Armory, Self Defense, And EDC > Bows and Arrows

Crossbow Basics.

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Steve Cover:
Lots of good information on crossbows on this site.

However, I haven't seen a lot on the actual mechanics.

For example, draw weight does not necessarily mean a faster bolt speed.

There is also the draw length to consider.  The longer the string stays in contact with the bolt, the longer the power transmitted by the string has to accelerate it.

When we get into inexpensive 100 lb - 150 lb draw weight crossbows often seen in advertisements, take a look at the draw length.

Back in the late 1950 to 1960s Wamo offered an 80 lb draw aluminum prod crossbow.  It shot fairly well because it had an 18" draw.

The small inexpensive crossbows I see advertised today might have a 150lb draw weight but only a 12" draw.  These don't shoot any better than the old 80LB Wamo.

Now to contrast these cheap bows to the "Gee-Wiz" top end crossbows available today, they all have a reasonable draw length and are very powerful indeed.



Learning to keep the fingers out of the line of the bow while loading a bolt.



25 year old Barnett Panzer 150 LB 13" draw crossbow.  Modified by adding a recoil pad the lengthen stock, and a foot stirrup to assist in cocking.

I make my own strings.  Center serving is 0.020" Stainless Aircraft Safety wire.

Hope this has made some sense and clarification

SAFETY CONSIDERATIONS:
Keep the string well waxed and inspect often... Any frayed areas mean new string now.
Always wear eye protection.... A broken string propelled by a 150lb prod can take out an eye instantly.

Steve

Jimbo:
"SAFETY CONSIDERATIONS:
Keep the string well waxed and inspect often... Any frayed areas mean new string now.
Always wear eye protection.... A broken string propelled by a 150lb prod can take out an eye instantly."

 Damn Skippy, your sage advice deserves an ECHO BUMP!! 8)

chad234:
Steve- what would you recommend as a high quality starter crossbow? Any techinques you can suggest for cocking or shooting? 

Steve Cover:

--- Quote from: chad234 on January 30, 2010, 09:01:34 AM ---Steve- what would you recommend as a high quality starter crossbow? Any techinques you can suggest for cocking or shooting? 

--- End quote ---
How do you define "Starter"?

What do you really want a crossbow for?  The more important to your survival, the higher quality the (& price) of the bow.

I haven't shopped for a crossbow for many years.

My little Barnett is my only one.  For what I use it for, it is all I need. 

I target shoot with it, but since I make my own arrows, many of the broken arrows, become "Throwaway" bolts.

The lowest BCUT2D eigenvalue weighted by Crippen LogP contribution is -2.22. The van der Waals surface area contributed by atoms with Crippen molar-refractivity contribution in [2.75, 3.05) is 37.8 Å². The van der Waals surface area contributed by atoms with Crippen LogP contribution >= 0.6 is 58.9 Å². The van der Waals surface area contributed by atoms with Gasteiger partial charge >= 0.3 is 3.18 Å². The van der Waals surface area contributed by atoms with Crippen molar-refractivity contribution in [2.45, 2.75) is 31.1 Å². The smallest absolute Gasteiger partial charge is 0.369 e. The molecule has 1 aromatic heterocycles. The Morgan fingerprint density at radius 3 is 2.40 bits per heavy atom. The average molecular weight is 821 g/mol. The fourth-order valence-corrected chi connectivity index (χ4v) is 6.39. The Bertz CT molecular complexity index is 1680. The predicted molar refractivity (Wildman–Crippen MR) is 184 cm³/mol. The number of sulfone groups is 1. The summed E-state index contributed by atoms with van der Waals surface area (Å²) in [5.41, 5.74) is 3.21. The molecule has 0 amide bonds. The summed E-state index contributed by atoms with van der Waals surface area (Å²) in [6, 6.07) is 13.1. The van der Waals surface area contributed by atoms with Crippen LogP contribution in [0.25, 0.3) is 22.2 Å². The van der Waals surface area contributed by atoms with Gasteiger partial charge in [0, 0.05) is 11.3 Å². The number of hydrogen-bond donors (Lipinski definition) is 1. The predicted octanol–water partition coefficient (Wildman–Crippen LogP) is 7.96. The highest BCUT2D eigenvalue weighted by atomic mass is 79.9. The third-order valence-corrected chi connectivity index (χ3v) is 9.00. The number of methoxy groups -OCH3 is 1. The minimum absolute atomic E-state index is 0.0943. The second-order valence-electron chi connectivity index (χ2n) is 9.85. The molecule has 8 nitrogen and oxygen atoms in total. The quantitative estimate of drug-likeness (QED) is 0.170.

In a true apocalyptic survival scenario, I can attach broadheads to these bolts, and have a quiet shortrange weapon.

If you want to try a crossbow before committing a large sum of money, check out your local archery shop and see if there is an archery club in your area.

There is usually a crossbow owner or two in every archery club.  I'm sure that they would let you shoot one.

They would also have opinions of current offerings, much more up to date than mine.

The upscale bows available now are truly awesome, (As is their price).  But, if it's legal for you to hunt with one they are the way to go.

There many low end Barrett copies available mail order.  This will get you into crossbows cheap, and if bowfishing is a practical option, might be a good first bow. 

You can convert your cheap clone  into a fishing only setup if you upgrade to a more expensive bow.

Considerations:

My simple glass pod bow can be easily broken down and packed in a flat case I designed for it.

If you get a Block & Tackle system, takedown is impractical.

NEVER USE WOOD for crossbow bolts on the more powerful crossbows.  These are not ARROWS. 

While I make very short bolts out of broken arrows for my 150 pound Panzer, I do so at my own risk....  Always go Aluminum or Carbon for bolts.



MIDEIVIL ARROW & CROSSBOW BOLTS

If you don't make your own strings, get several replacements. 

Check the string often and keep it well waxed. (Reduces the friction within the string).

Any sign of wear, and its gone.

My Little Barret Panzer didn't have a foot stirrup when I git it.... Believe me, your stomach will thank you. 

What ever crossbow you get, put a stirrup on it.

As far as cocking assists go there are several.

The Medieval "Goat's Foot" lever is adaptable to most crossbows, and some of the shoot through trees monsters have a little windless crank to draw the bow.

My little Panzer is only 150 pounds, so, I just put my foot in the stirrup and grunt (Literally) the string back to cock it.

However, I recently ran across this picture showing a improvised cocking aid that I'm planning to make.



I have a great time with my little Barnett Panzer, and have eliminated a couple of pests on my 300 Meter Silhouette Pistol Range in Eastern Washington.

Get as many opinions as you can, and then spend wisely.

I'm sure you will have as much enjoyment as I have had.

Take Care,

Steve


chad234:
A friend of mine growing up loved crossbows. They have opened up the laws on them in MI, but I have still not gotten into them.

Seems like re-cocking in a treestand might be a dangerous proposition.

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